SIMON FRASER / SCIENCE PHOTO LIBRARY SIMON FRASER / SCIENCE PHOTO LIBRARY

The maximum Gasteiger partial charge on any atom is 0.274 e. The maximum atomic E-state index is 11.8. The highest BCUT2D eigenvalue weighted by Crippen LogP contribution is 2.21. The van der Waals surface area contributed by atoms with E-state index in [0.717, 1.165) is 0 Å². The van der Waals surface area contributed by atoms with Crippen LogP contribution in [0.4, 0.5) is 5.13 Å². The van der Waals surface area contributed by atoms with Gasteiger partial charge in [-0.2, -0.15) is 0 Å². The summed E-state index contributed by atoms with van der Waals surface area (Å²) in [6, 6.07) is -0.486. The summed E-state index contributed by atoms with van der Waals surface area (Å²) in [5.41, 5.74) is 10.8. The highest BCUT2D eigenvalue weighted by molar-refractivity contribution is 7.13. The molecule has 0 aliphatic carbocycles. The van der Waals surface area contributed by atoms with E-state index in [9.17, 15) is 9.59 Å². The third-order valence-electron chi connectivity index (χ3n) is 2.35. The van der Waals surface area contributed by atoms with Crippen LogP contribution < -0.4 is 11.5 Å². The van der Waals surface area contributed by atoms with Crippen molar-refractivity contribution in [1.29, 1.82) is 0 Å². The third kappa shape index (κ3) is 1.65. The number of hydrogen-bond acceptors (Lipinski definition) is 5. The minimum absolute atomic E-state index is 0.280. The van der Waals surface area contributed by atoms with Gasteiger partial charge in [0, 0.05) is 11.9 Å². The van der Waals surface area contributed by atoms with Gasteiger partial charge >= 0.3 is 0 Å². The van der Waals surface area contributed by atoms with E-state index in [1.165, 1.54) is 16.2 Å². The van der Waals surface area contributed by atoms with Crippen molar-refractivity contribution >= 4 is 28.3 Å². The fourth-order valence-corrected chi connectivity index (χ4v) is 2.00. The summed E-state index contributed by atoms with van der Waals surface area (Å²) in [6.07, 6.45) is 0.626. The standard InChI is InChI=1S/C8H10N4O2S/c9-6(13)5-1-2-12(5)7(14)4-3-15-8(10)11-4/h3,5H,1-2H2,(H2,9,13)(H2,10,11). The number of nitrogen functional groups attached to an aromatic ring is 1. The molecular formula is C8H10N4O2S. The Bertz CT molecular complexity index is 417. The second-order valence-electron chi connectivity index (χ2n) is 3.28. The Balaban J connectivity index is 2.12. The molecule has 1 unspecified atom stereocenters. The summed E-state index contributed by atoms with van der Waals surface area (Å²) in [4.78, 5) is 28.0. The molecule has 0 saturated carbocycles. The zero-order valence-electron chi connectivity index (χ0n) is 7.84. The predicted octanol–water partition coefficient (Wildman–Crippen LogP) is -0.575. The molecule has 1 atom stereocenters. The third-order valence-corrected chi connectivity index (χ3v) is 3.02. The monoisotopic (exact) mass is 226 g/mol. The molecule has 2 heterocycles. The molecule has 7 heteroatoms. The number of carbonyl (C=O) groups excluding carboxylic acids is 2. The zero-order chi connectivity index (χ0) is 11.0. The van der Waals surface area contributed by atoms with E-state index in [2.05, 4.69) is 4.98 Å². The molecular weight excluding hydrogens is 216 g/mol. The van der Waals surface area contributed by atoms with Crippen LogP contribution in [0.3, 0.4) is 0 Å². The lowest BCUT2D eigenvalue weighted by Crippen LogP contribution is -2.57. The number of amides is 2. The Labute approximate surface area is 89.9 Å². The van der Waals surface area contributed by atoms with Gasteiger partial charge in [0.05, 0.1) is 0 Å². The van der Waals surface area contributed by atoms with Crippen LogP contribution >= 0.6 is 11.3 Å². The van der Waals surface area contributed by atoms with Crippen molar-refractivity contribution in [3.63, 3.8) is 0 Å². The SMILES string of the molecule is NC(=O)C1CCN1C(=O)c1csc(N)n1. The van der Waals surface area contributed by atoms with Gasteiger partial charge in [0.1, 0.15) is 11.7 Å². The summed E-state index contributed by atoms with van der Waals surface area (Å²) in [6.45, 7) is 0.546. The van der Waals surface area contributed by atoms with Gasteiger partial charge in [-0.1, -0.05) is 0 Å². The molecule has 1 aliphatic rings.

Haemangioblastoma brain tumour. Coloured magnetic resonance imaging (MRI) scan of a sagittal (side) section through the head of a 78 year old woman showing a haemangioblastoma. The tumour (yellow) is seen to the right of the pons, a protrusion of nerve fibres (brown) at the top of the spinal cord. The tumour is partly cystic (fluid-filled) and is affecting the left lobe of the cerebellum. Haemangioblastomas are formed from cells that line the blood vessels, are almost always benign and are usually found in the cerebellum, the area at the back of the brain that controls coordination and balance. The main symptoms, such as headaches and sight problems, arise from increased pressure within the skull. Surgery is often the main form of treatment. To see the same tumour in horizontal section see images M170/438 and M170/439.
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